Socio-cultural factors influence almost all significant relational interactions between clients and themselves, clients and their significant others, as well as clients and therapists. Language, economic status (and sense of mobility), ethnicity, gender, privilege, among other identities through which clients (and therapists) navigate their realities intersect in therapeutic interactions.
Failure to name and discuss these factors leaves clients to continue entrenched stories of self and relationships, and limits clients’ options for negotiating their needs and pursuing their sought-after changes.
In their recent article, From Knowing to Doing: Guidelines for Socioculturally Attuned Family Therapy, Knudson-Martin, McDowell, and Bermudez (2019) offer marriage and family therapists six guidelines for socioculturally attuned practice; I summarize them in this article.
Socioculturally Attuned Practice, Definition and Context
Socioculturally attuned practice is “practice that is aware and responsive to the intersections of societal context, culture, and power in client experience and positioned to promote equity” (p. 47).
According to the authors, “socioculturally attuned practice helps us expand our abilities to conceptualize and understand the impact of power dynamics and societal systems on what is presented in therapy” (p. 48), and this requires that therapists broaden their desired systems perspective from second order change to third order change.
Third Order Change
Based on cybernetic theory, first order change involves change in behavior. The change is not permanent; it serves a purpose, for a time. Second-order change involves change in the rules governing the system. It involves a new way of seeing, or understanding, and therefore leads to lasting change.
Both first and second-order change are defined and constrained by the system in which they occur. Third order change invites therapist to see the system within the system—the family within its sociocultural context—in order to make learning three (Bateson, 1972) possible. “Learning III is change in the process of learning . . . , e.g., a corrective change in the system of sets of alternatives from which choice is made” (p. 298).
Socioculturally attuned practice (p. 48)
“recognizes inequitable social structures and resources.”
seeks “to apprehend each client’s unique confluence of social identities.”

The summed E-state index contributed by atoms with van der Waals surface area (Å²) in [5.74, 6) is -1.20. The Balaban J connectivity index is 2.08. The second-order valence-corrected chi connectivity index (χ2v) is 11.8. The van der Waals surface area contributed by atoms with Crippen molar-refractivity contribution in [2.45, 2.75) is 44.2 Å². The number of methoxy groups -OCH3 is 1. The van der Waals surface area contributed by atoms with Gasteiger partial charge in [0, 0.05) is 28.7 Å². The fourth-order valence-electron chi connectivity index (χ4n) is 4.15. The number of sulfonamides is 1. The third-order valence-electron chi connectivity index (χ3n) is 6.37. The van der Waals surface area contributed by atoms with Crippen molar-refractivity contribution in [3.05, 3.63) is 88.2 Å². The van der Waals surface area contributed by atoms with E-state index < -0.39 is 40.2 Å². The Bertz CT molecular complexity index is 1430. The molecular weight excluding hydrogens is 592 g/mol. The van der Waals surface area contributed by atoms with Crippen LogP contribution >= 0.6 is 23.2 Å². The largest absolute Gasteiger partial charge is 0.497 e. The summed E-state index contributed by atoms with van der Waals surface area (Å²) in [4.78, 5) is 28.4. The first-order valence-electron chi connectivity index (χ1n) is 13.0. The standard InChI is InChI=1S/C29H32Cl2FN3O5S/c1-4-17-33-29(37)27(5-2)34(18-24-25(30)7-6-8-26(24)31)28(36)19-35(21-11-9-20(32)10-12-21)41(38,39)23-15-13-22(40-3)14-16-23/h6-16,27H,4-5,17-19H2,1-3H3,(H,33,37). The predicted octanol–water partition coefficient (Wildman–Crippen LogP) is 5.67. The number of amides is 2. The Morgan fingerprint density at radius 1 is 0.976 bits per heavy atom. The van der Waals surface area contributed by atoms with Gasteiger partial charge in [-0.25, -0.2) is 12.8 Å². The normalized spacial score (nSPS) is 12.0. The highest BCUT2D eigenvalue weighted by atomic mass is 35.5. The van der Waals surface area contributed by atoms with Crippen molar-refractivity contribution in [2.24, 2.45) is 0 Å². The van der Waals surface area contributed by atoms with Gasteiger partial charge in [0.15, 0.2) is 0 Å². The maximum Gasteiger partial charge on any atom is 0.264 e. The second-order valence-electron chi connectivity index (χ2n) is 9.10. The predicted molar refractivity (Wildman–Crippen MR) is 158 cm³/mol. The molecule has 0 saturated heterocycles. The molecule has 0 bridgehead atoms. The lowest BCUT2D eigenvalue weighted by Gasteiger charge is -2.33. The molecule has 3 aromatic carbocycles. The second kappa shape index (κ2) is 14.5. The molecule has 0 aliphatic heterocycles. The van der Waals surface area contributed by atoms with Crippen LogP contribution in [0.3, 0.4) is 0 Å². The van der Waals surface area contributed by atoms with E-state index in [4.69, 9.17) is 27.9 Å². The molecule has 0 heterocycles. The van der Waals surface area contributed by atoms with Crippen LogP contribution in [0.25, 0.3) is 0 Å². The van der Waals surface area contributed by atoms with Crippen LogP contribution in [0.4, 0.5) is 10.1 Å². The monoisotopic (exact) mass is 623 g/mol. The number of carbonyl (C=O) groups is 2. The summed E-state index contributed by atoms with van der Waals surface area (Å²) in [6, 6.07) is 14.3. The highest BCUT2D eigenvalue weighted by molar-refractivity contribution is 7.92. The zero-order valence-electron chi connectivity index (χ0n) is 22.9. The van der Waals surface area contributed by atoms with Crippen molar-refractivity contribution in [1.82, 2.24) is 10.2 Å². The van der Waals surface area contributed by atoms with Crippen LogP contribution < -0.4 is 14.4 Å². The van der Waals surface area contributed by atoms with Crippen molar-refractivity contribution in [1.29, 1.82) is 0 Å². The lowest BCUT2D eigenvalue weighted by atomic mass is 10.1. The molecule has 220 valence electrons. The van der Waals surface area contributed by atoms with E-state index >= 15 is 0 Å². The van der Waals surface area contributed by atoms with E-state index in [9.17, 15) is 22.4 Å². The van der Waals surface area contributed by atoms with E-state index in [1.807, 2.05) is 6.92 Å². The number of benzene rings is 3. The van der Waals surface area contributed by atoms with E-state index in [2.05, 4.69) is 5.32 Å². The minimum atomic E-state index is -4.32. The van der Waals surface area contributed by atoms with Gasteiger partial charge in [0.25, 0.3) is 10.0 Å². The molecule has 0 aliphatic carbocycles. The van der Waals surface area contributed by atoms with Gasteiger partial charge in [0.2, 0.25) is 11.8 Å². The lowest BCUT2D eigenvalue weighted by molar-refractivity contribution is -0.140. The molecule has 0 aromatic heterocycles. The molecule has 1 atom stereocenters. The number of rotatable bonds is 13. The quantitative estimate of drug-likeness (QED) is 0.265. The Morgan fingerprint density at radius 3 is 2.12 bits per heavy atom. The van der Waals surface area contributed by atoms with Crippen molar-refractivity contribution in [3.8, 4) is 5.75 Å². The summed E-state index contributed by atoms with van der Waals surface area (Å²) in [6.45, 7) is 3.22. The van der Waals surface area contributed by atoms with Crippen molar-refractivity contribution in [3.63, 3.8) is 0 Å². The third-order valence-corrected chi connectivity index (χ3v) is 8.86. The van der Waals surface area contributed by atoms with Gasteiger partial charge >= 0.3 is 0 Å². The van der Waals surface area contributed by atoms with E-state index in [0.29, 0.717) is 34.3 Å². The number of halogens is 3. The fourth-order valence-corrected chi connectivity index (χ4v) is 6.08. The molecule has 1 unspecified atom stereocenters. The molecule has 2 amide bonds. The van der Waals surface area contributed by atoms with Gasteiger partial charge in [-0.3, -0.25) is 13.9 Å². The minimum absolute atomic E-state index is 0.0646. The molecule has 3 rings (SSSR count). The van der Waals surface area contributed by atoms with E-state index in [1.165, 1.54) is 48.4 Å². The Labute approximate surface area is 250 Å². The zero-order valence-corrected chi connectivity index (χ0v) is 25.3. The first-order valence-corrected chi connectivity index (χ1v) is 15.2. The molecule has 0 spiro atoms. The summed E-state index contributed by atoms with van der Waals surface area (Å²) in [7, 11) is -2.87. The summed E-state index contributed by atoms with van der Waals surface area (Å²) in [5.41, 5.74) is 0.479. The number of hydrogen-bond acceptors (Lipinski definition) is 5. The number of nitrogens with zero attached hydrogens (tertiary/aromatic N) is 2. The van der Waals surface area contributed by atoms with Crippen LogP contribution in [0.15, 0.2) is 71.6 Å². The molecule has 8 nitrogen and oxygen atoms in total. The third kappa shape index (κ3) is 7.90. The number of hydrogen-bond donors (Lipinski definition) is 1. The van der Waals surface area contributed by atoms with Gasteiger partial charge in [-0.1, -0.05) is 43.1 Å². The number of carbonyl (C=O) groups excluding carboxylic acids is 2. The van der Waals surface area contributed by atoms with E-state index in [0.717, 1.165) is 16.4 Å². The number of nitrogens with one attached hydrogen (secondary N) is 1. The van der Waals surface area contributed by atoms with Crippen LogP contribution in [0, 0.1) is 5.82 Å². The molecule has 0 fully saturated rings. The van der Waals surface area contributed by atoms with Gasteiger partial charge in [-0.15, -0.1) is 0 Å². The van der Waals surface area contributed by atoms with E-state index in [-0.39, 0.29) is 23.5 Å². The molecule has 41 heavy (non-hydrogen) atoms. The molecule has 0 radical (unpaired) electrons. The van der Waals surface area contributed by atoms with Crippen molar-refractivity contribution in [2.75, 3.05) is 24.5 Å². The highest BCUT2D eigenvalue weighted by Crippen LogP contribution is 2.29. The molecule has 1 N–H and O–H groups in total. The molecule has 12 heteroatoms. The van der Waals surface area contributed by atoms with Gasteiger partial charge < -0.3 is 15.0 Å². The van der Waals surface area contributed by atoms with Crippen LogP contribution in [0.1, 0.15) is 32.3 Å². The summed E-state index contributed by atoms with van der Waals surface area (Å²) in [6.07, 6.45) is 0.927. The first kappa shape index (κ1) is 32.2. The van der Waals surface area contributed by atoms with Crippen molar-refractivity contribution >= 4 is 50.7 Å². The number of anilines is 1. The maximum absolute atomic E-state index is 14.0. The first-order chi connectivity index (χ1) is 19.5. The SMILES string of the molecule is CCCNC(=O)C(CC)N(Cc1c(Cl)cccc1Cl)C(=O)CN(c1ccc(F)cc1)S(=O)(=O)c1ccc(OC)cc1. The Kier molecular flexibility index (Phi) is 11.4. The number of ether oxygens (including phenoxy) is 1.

is “aware that identities and power positions are fluid across time and place.”
is “influenced by historical legacies of injustice.”
Socioculturally attuned therapists conceptualize their work with each client by noticing, considering, and naming the larger context which clients have occupied. They view and apply their chosen theoretical model within the framework of the socio-cultural realities of clients. For example, from the article:
“An attachment‐based therapist might consider how sociocultural processes inhibit attachment or support safety and belonging in a particular person's life” (p. 49).
A solution-focused therapists may notice how societal contexts limit what solutions are viewed as possible and word questions in ways that help uncover the impact of oppressive sexist, racist, or classist social systems” (p. 49).
Socioculturally attuned practice asks us to first name our identities—to notice the stories we carry about our own and others’ genders, relational roles, class, ethnicity, privilege, etc.—before we assess and address power with clients.
The authors remind us, “It is not enough to be sensitive to cultural differences; it is important to attend to how differences are valued and processes of privilege and oppression” (p. 50). The acknowledgment of our own relationship to power, and processes of privilege and oppression, create a new attunement with clients; we are able to approach our sociocultural practice with “a beginner’s mind” (i.e., assuming nothing).
The Six Guidelines of Socioculturally Attuned Therapy
1 | Attune to Context and Power
Be curious about the context and power dynamics in clients’ lives, recognizing that oftentimes these dynamics shift across contexts. For example, a female single mother may feel empowered at work, while also feeling defeated as a single mother.
Socioculturally attuned therapists, “tell their clients what they see and why they think it is important. They avoid using abstract concepts and often use questions to illuminate contextual issues in the details of client life” (p. 51)
2 | Name Injustice
Socioculturally attuned therapists, through affirming questioning, call forth experiences that are unjust. And, they name these events; perhaps renaming them within the understanding of injustice, and therefore initiating new relating between clients and these experiences.
“Naming injustice is validating. This is especially true when the injustice is ‘common;’ that is, violence and violation hidden and overlooked in the structure of daily life (p. 52).
3 | Value What Is Minimized